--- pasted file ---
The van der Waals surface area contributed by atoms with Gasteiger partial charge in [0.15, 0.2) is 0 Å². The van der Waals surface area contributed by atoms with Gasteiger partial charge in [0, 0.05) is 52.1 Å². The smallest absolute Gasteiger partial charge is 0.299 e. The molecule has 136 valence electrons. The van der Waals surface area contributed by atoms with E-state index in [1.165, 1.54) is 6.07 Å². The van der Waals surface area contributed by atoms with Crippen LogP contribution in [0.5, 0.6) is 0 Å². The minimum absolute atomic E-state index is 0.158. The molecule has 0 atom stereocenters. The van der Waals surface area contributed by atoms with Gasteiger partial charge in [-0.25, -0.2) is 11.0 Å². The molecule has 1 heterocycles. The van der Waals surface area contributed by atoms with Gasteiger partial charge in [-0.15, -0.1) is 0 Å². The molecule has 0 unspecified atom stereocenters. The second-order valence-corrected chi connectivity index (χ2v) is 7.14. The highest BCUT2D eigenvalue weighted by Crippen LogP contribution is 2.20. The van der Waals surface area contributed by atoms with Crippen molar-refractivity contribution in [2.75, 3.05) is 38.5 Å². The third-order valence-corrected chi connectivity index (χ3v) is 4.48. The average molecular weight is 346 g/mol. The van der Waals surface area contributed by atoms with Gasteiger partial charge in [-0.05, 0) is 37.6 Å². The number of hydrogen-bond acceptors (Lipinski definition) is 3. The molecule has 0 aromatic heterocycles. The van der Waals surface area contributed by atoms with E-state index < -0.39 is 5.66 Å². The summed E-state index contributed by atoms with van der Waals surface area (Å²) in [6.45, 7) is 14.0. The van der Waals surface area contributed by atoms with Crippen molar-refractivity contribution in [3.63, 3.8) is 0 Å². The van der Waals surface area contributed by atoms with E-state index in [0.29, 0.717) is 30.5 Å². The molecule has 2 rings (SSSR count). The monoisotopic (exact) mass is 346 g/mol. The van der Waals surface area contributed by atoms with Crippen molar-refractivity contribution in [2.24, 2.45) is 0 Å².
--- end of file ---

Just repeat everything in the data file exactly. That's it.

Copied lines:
The van der Waals surface area contributed by atoms with Gasteiger partial charge in [0.15, 0.2) is 0 Å². The van der Waals surface area contributed by atoms with Gasteiger partial charge in [0, 0.05) is 52.1 Å². The smallest absolute Gasteiger partial charge is 0.299 e. The molecule has 136 valence electrons. The van der Waals surface area contributed by atoms with E-state index in [1.165, 1.54) is 6.07 Å². The van der Waals surface area contributed by atoms with Crippen LogP contribution in [0.5, 0.6) is 0 Å². The minimum absolute atomic E-state index is 0.158. The molecule has 0 atom stereocenters. The van der Waals surface area contributed by atoms with Gasteiger partial charge in [-0.25, -0.2) is 11.0 Å². The molecule has 1 heterocycles. The van der Waals surface area contributed by atoms with Gasteiger partial charge in [-0.15, -0.1) is 0 Å². The molecule has 0 unspecified atom stereocenters. The second-order valence-corrected chi connectivity index (χ2v) is 7.14. The highest BCUT2D eigenvalue weighted by Crippen LogP contribution is 2.20. The van der Waals surface area contributed by atoms with Crippen molar-refractivity contribution in [2.75, 3.05) is 38.5 Å². The third-order valence-corrected chi connectivity index (χ3v) is 4.48. The average molecular weight is 346 g/mol. The van der Waals surface area contributed by atoms with Gasteiger partial charge in [-0.05, 0) is 37.6 Å². The number of hydrogen-bond acceptors (Lipinski definition) is 3. The molecule has 0 aromatic heterocycles. The van der Waals surface area contributed by atoms with E-state index < -0.39 is 5.66 Å². The summed E-state index contributed by atoms with van der Waals surface area (Å²) in [6.45, 7) is 14.0. The van der Waals surface area contributed by atoms with Crippen molar-refractivity contribution in [3.63, 3.8) is 0 Å². The van der Waals surface area contributed by atoms with E-state index in [0.29, 0.717) is 30.5 Å². The molecule has 2 rings (SSSR count). The monoisotopic (exact) mass is 346 g/mol. The van der Waals surface area contributed by atoms with Crippen molar-refractivity contribution in [2.24, 2.45) is 0 Å².